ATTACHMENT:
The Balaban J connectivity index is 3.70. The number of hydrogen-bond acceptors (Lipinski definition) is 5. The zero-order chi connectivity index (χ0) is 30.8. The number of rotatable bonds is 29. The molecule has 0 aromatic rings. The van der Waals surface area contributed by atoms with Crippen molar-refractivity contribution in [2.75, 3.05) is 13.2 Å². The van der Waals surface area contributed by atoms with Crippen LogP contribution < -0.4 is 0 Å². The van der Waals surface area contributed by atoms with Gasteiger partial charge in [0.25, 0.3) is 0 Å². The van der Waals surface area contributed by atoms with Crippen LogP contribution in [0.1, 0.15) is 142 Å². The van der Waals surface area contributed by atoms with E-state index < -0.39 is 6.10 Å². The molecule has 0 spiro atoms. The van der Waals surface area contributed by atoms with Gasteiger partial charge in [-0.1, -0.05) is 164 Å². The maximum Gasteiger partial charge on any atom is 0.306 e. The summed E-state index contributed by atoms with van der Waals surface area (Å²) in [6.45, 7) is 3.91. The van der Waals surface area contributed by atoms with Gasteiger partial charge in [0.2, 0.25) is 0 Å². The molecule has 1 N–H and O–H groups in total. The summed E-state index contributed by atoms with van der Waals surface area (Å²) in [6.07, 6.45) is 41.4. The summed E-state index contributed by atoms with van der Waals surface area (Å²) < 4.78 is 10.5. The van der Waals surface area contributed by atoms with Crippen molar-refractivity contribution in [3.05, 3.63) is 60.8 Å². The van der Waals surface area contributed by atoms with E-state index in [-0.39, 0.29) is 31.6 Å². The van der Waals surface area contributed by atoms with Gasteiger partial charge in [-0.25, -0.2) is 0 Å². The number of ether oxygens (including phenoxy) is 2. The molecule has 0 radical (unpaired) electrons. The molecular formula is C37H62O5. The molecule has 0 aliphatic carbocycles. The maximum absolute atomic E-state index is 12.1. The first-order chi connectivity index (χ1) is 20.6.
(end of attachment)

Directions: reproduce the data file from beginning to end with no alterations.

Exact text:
The Balaban J connectivity index is 3.70. The number of hydrogen-bond acceptors (Lipinski definition) is 5. The zero-order chi connectivity index (χ0) is 30.8. The number of rotatable bonds is 29. The molecule has 0 aromatic rings. The van der Waals surface area contributed by atoms with Crippen molar-refractivity contribution in [2.75, 3.05) is 13.2 Å². The van der Waals surface area contributed by atoms with Crippen LogP contribution < -0.4 is 0 Å². The van der Waals surface area contributed by atoms with Gasteiger partial charge in [0.25, 0.3) is 0 Å². The van der Waals surface area contributed by atoms with Crippen LogP contribution in [0.1, 0.15) is 142 Å². The van der Waals surface area contributed by atoms with E-state index < -0.39 is 6.10 Å². The molecule has 0 spiro atoms. The van der Waals surface area contributed by atoms with Gasteiger partial charge in [-0.1, -0.05) is 164 Å². The maximum Gasteiger partial charge on any atom is 0.306 e. The summed E-state index contributed by atoms with van der Waals surface area (Å²) in [6.45, 7) is 3.91. The van der Waals surface area contributed by atoms with Gasteiger partial charge in [0.2, 0.25) is 0 Å². The molecule has 1 N–H and O–H groups in total. The summed E-state index contributed by atoms with van der Waals surface area (Å²) in [6.07, 6.45) is 41.4. The summed E-state index contributed by atoms with van der Waals surface area (Å²) < 4.78 is 10.5. The van der Waals surface area contributed by atoms with Crippen molar-refractivity contribution in [3.05, 3.63) is 60.8 Å². The van der Waals surface area contributed by atoms with E-state index in [-0.39, 0.29) is 31.6 Å². The van der Waals surface area contributed by atoms with Gasteiger partial charge in [-0.25, -0.2) is 0 Å². The number of ether oxygens (including phenoxy) is 2. The molecule has 0 radical (unpaired) electrons. The molecular formula is C37H62O5. The molecule has 0 aliphatic carbocycles. The maximum absolute atomic E-state index is 12.1. The first-order chi connectivity index (χ1) is 20.6.